28 November 2013, Johannesburg – U.S. filmmaker Jeff Barbee was working on a story in South Africa’s Karoo desert when a map crossed his desk. What he saw shocked him – oil and gas concessions across the arid, sparsely populated nation of Botswana. He travelled to the country and found evidence that the government had allowed fracking in sensitive areas – and not told anyone about it. This week, he unveiled his movie in Johannesburg – and details of the fracking, which involves major multinational corporations.
The new film, The High Cost of Cheap Gas, paints a bleak portrait of a technology that has been hailed as a bridge to a future of clean energy.
For American filmmaker Jeff Barbee, that picture is personal. Hydraulic fracturing, or fracking, has in the last few decades spread like wildfire across his home state of Colorado. In the hour-long documentary, Barbee shuttles between the U.S. and his adopted home in southern Africa to draw parallels and to show Africans in resource-rich nations what their future may look like.
It is not a pretty picture. In the film, ranchers in Colorado say they had to leave the business because fracking ruined their water supply. Residents report illness that they believe is created by fracking. Medical experts cite serious dangers from the chemical by-products released.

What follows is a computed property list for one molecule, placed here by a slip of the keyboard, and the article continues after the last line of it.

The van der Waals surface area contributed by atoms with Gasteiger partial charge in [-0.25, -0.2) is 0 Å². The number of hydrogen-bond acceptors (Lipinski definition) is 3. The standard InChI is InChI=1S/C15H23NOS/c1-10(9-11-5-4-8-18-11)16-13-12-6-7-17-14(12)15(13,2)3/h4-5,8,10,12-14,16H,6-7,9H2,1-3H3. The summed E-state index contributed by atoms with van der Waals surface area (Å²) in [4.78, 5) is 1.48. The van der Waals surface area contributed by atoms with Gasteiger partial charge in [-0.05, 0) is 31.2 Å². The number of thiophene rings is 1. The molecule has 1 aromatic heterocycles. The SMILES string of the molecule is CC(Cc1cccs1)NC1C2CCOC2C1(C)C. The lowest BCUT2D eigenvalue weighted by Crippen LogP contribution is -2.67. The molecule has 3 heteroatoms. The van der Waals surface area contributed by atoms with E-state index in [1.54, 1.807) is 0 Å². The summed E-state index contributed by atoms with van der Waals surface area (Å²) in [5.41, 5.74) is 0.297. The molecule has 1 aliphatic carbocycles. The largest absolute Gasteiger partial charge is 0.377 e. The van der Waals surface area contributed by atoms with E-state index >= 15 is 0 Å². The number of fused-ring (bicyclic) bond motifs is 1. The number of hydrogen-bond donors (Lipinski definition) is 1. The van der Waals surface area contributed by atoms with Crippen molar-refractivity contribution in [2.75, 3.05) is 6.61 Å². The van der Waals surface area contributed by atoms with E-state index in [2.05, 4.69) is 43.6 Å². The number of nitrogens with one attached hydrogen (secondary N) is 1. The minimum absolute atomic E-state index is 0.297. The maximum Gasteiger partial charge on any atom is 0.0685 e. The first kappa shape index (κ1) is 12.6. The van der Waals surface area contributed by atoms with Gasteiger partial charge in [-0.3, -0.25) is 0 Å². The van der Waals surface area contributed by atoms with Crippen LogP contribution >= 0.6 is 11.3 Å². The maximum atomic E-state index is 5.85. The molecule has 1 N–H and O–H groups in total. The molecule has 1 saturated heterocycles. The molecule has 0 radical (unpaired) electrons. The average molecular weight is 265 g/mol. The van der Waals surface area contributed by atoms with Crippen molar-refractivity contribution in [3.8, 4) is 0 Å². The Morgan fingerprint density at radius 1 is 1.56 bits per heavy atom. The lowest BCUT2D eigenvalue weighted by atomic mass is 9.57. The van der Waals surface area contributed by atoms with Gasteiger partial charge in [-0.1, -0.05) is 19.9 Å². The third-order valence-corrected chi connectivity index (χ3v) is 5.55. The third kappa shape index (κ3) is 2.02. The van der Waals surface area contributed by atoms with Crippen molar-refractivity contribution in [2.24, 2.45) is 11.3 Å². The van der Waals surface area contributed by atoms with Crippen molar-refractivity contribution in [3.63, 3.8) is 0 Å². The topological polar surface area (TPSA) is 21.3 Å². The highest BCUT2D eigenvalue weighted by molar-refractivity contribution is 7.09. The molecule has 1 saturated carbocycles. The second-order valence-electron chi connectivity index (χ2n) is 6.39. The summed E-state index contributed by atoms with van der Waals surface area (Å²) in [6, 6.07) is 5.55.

This, Barbee says, could be Africa’s future too.
The documentary exposes a little-known fact: that the government of Botswana has for years been quietly granting oil and gas concessions in remote areas.
Barbee spoke to officials from Sasol, a South Africa-based energy giant, who talk about their projects in the region. The film uses hidden cameras to show what appear to be fracking activities in national parks in Botswana.
Botswana’s government initially denied allowing fracking. But last week, in response to the documentary, it issued a statement acknowledging that some sub-surface fracturing had been allowed.
Despite a heavily negative portrayal, Barbee says the film is not anti-fracking, but rather an attempt to educate residents on the pros and cons.
“One of the things we hope to achieve with this film is that it would really create an international dialogue about this unsustainable industry and whether or not it is a suitable transition fuel that will take us into a greener energy future, or one that is just the last dying throes of an industry desperate to stay alive,” says Barbee.